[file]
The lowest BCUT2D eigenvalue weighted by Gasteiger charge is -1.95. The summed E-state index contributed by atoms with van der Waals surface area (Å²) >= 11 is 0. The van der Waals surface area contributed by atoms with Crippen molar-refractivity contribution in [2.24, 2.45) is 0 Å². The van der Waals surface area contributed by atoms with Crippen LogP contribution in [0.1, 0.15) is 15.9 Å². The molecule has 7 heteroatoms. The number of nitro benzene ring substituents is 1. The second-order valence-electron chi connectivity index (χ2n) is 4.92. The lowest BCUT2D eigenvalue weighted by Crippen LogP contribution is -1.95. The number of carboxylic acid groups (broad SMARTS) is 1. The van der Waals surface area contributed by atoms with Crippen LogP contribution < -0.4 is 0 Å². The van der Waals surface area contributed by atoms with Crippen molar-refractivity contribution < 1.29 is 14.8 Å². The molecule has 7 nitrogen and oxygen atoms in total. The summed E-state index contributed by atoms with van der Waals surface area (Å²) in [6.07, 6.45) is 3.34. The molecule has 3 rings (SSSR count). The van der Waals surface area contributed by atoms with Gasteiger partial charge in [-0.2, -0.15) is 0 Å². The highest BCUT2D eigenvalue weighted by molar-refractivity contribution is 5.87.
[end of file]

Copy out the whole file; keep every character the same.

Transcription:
The lowest BCUT2D eigenvalue weighted by Gasteiger charge is -1.95. The summed E-state index contributed by atoms with van der Waals surface area (Å²) >= 11 is 0. The van der Waals surface area contributed by atoms with Crippen molar-refractivity contribution in [2.24, 2.45) is 0 Å². The van der Waals surface area contributed by atoms with Crippen LogP contribution in [0.1, 0.15) is 15.9 Å². The molecule has 7 heteroatoms. The number of nitro benzene ring substituents is 1. The second-order valence-electron chi connectivity index (χ2n) is 4.92. The lowest BCUT2D eigenvalue weighted by Crippen LogP contribution is -1.95. The number of carboxylic acid groups (broad SMARTS) is 1. The van der Waals surface area contributed by atoms with Crippen LogP contribution < -0.4 is 0 Å². The van der Waals surface area contributed by atoms with Crippen molar-refractivity contribution < 1.29 is 14.8 Å². The molecule has 7 nitrogen and oxygen atoms in total. The summed E-state index contributed by atoms with van der Waals surface area (Å²) in [6.07, 6.45) is 3.34. The molecule has 3 rings (SSSR count). The van der Waals surface area contributed by atoms with Gasteiger partial charge in [-0.2, -0.15) is 0 Å². The highest BCUT2D eigenvalue weighted by molar-refractivity contribution is 5.87.